Much of my understanding of what it means to be "church" comes from my experience of married life or rather of living out the sacrament of marriage. Two incidents in the past will serve as a springboard in my attempt to explain what I mean by this.
When Diane and I announced our intention to marry, there were speculations about how long the marriage would last. Many of our relatives and friends were convinced that she and I were too different in personality and background. Divorce, they were convinced, was inevitable. We have now been married for over 30 years.
When my youngest daughter was 3 years old, she solemnly declared: "God loves us forever." When she was asked how she knew this, she said, with the assurance of someone who has never heard of divorce statistics, "My mom and dad love each other, and that's forever."
When I now reflect on these events, I must admit that I agree with those who assumed that the distance between my wife and I was so great that our marriage should not have worked -- but it did. I also agree with my daughter's assessment of God's love and I believe that it is this love which made it possible for Diane and I to overcome the distance that should have divided us.
Paul's words to the Gentiles in Ephesus could very well be applied us as a couple:
"But now in Christ Jesus you who once were far off have been brought near by the blood of Christ. For he is our peace; in his flesh he has made both groups into one and has broken down the dividing wall, that is, the hostility between us." (Eph 2: 13-14)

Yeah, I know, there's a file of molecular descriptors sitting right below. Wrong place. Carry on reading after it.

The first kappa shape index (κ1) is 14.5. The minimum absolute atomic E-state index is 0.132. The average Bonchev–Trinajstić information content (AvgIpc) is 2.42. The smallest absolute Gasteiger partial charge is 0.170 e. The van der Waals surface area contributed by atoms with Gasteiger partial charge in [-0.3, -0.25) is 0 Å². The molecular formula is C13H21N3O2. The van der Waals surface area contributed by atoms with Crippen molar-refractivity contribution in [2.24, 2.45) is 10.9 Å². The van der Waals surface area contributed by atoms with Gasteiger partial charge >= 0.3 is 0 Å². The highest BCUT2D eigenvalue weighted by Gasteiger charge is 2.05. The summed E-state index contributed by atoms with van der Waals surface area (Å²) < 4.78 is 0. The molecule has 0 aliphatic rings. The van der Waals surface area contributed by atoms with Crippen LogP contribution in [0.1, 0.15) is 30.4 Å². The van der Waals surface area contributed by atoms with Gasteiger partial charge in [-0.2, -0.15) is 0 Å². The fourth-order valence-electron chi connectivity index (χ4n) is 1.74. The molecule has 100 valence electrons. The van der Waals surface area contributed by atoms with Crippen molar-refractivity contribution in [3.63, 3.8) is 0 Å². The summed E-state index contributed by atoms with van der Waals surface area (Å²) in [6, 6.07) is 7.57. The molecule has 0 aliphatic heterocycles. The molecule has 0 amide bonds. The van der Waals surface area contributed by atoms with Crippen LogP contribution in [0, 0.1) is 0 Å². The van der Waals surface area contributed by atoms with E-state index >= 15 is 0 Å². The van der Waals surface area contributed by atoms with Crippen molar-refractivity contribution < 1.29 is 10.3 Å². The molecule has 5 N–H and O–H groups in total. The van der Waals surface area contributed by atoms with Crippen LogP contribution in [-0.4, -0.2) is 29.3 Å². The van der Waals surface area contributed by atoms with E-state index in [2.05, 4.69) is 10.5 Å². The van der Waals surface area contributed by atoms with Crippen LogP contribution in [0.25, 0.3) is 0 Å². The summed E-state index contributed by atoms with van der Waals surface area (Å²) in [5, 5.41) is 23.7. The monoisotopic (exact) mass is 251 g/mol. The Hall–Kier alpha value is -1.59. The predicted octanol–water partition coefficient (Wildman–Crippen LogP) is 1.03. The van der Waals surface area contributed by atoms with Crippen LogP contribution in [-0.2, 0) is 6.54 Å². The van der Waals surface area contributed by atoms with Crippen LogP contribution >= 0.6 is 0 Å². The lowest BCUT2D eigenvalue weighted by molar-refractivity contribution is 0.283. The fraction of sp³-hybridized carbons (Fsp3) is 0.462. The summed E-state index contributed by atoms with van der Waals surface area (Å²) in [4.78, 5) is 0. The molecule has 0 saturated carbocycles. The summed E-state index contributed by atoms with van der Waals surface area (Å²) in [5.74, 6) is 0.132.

The Church is also a communion of individuals who are bound together by a love that reconciles the irreconcilable:
"...while we were ennemies, we were reconciled to God through the death of his Son" (Rm 5:10) In being thus reconciled and "brought near" to God, we are also brought near to one another.
A second aspect of our married life has also colored my understanding of church. The love that united us turned us outward. Not only did we have children, but an incessant flow of people became part of our lives. There was always someone who needed a friend, a meal, a bed, a home. These were sometimes relatives, but most often strangers. Some became close friends of the family, others passed through our lives briefly never to be seen again. This was not something that we had planned or thought out ahead of time. It just happened. The love that united my spouse and I was bigger than just the two of us. It needed to reach out and embrace others. This was not always easy and we were sometimes tempted to push back certain people. The "other", after all, is a potential ennemy as well as a potential friend.
In the same way, the love that unites the members of the church should turn them outward. In the New Testament, the text that speaks to me most of this dimension of the church is Matthew 25: 34-40. The hungry, the thirsty, the stranger, the naked, the sick, the prisoners are potential enemies. Their weakness is threatening. They are the ones who are "far off" who need to be "brought near". The love that unites the members of the church needs to be "forever", without end, always pushing the boundaries to allow the ennemy to become friend. The church is entrusted with the "ministry of reconciliation" (2 Cor 5:18). This implies bringing people to God, but also allowing the love of God to break down the dividing walls and bring Shalom where there once was only division and enmity. ©Gilles Côté, 2002